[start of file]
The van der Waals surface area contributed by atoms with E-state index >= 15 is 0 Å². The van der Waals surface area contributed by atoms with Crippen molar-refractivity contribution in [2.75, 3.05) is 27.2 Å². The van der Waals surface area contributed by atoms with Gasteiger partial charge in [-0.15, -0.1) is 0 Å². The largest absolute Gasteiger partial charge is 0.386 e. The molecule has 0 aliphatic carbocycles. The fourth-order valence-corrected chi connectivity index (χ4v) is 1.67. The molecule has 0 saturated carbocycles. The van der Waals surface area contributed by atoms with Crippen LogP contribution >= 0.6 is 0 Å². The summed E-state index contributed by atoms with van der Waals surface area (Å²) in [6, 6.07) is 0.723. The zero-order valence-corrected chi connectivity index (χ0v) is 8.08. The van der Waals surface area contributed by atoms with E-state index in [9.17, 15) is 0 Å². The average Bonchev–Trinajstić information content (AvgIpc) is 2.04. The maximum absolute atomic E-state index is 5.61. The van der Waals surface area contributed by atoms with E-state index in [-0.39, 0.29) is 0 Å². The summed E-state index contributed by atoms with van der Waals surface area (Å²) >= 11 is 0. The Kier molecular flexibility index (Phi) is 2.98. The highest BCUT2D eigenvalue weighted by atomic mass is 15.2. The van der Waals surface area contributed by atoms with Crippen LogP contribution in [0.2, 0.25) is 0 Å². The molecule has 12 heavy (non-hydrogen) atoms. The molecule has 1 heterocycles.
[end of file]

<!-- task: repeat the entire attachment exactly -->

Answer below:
The van der Waals surface area contributed by atoms with E-state index >= 15 is 0 Å². The van der Waals surface area contributed by atoms with Crippen molar-refractivity contribution in [2.75, 3.05) is 27.2 Å². The van der Waals surface area contributed by atoms with Gasteiger partial charge in [-0.15, -0.1) is 0 Å². The largest absolute Gasteiger partial charge is 0.386 e. The molecule has 0 aliphatic carbocycles. The fourth-order valence-corrected chi connectivity index (χ4v) is 1.67. The molecule has 0 saturated carbocycles. The van der Waals surface area contributed by atoms with Crippen LogP contribution >= 0.6 is 0 Å². The summed E-state index contributed by atoms with van der Waals surface area (Å²) in [6, 6.07) is 0.723. The zero-order valence-corrected chi connectivity index (χ0v) is 8.08. The van der Waals surface area contributed by atoms with E-state index in [9.17, 15) is 0 Å². The average Bonchev–Trinajstić information content (AvgIpc) is 2.04. The maximum absolute atomic E-state index is 5.61. The van der Waals surface area contributed by atoms with E-state index in [-0.39, 0.29) is 0 Å². The summed E-state index contributed by atoms with van der Waals surface area (Å²) >= 11 is 0. The Kier molecular flexibility index (Phi) is 2.98. The highest BCUT2D eigenvalue weighted by atomic mass is 15.2. The van der Waals surface area contributed by atoms with Crippen LogP contribution in [0.2, 0.25) is 0 Å². The molecule has 12 heavy (non-hydrogen) atoms. The molecule has 1 heterocycles.